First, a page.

New land-use plan under review
The Joint Land-Use Fairness Committee reviewed a new plan to address Measure 37 Thursday despite a partisan impasse the previous week.
The controversial land-use law has led to a plethora of complaints and legal action against the state and c o u n t i e s from property owners s e e k i n g relief from land-use laws enacted in the past three decades.
The new plan, referred to as “the framework,” would provide two “express lanes” for those who have already filed Measure 37 claims. Those “lanes” would expedite claims involving construction of 10 homes or less. Claimants also could opt to stick with the rights they are pursuing.
Eligible claimants for expedited processing would be notified of their options by Sept. 30 and have 90 days to file for either option.
The framework also outlines how prospective claims would be handled in the future. Claimants would have to file within two years of the enactment of the landuse law that restricted the use of their property and would be required to prove a value loss of 20 percent or more.
State Rep. Bill Garrard, R-Klamath Falls, a member of the committee formed to address Measure 37 concerns, came out against the framework with fellow committee member state Rep. Patti Smith, R-Corbett.
Both contend in a press release that the plan is a product of Gov. Ted Kulongoski’s staff and of Democratic committee members. Garrard and Smith said they never agreed to a value loss threshold in their negotiations, nor a time limit for prospective claims.
“Those responsible for this ‘framework’ have negotiated in bad faith with us and have wasted significant amounts of our time,” the press release stated.
Local school districts also received a reprieve from state lawmakers in regard to resolving issues with the overlap zone.
The House Subcommittee on Innovation in Education gave Klamath County and Klamath Falls city school districts until February to address concerns with overlap boundary zone. In the overlap, students attend county elementary and junior high schools and then transfer to a city district high school.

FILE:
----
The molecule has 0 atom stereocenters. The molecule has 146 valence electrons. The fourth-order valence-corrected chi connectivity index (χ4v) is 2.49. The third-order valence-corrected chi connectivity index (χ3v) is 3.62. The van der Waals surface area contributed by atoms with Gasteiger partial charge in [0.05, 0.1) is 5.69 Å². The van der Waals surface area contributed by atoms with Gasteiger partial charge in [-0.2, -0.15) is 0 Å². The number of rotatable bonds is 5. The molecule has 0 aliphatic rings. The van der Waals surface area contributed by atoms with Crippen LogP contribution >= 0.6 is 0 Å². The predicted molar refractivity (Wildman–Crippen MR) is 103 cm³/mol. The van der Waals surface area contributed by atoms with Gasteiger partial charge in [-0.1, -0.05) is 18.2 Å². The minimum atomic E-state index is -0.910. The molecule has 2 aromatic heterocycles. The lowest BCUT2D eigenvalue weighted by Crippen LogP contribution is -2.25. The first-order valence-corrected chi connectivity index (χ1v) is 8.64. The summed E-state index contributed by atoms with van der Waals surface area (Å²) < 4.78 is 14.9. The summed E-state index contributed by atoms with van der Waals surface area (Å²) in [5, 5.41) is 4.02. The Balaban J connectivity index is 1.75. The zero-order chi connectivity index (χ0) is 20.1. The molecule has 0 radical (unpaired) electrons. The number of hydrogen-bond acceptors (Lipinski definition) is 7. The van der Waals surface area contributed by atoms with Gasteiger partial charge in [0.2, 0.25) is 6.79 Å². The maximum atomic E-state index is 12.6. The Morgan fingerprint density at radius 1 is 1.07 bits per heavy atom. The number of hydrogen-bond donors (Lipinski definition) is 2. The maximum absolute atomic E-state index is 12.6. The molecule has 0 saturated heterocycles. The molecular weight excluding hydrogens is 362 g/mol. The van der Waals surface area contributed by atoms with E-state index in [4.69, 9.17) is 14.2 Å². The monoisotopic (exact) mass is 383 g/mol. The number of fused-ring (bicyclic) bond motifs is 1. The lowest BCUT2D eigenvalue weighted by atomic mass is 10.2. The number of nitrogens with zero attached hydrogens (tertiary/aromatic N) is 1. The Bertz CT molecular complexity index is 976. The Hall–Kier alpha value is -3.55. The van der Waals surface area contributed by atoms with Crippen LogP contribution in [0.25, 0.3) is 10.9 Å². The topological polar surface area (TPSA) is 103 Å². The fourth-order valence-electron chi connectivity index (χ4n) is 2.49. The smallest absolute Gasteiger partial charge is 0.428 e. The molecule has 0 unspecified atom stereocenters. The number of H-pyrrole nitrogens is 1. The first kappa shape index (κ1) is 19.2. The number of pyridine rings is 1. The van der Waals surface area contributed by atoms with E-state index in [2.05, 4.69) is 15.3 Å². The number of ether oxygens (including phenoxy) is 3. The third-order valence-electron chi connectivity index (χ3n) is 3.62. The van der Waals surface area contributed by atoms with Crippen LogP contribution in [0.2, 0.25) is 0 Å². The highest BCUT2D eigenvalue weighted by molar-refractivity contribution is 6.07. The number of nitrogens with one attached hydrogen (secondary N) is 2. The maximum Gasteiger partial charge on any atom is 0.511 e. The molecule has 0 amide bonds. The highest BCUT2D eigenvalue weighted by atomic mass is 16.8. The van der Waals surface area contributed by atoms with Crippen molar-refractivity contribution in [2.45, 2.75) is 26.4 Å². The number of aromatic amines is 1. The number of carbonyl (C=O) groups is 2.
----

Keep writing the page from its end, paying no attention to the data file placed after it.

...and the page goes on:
Garrard introduced House Bill 2576, which would require districts with overlap zones to modify boundaries or consolidate, to force the districts to resolve the overlap zone issue.
State Rep. Betty Komp, D-Woodburn, and subcommittee chairwoman, issued letters to the districts’ superintendents requesting them to appear before the subcommittee in February to report progress.
“It really worked out well for both sides,” Garrard said.
Federal lawmakers from Oregon advocated the importance of timber and forest lands this week.
U.S. Sen. Ron Wyden, DOre., announced Wednesday that the International Trade Commission will conduct an investigation into competitive conditions affecting the U.S. wood flooring and hardwood plywood industries.
About 2,000 Oregonians work in the hardwood plywood industry.
Wyden has pushed since November for federal officials to investigate what he called in a press release “unfair and possibly illegal foreign trading practices,” specifically relating to imports from China.
U.S. Rep. Greg Walden, R-Ore., also noted the importance of Oregon’s forests during a hearing by the Select Committee on Energy Independence and Global Warming, of which he is a member.
The Congressman’s comments focused on how better forest management practices could lead to better control of greenhouse gases due to less risk of forest fires that emit large amounts of carbon.
State Sen. Dave Cox, RFair Oaks, is continuing efforts to protect communities from the effects of prisons.
State officials are under pressure to reform and address problems within its prison system as the federal government threatens to take over supervision of the system after legal action by inmates.
Cox has opposed efforts to open previously closed prisons to ease overcrowding issues. He introduced Senate Bill 878, which would require the state to include mitigation measures for communities where prison facilities are being built or expanded.
The bill received unanimous approval from the Senate Public Safety Committee and will now move to the Senate Environmental Quality Committee.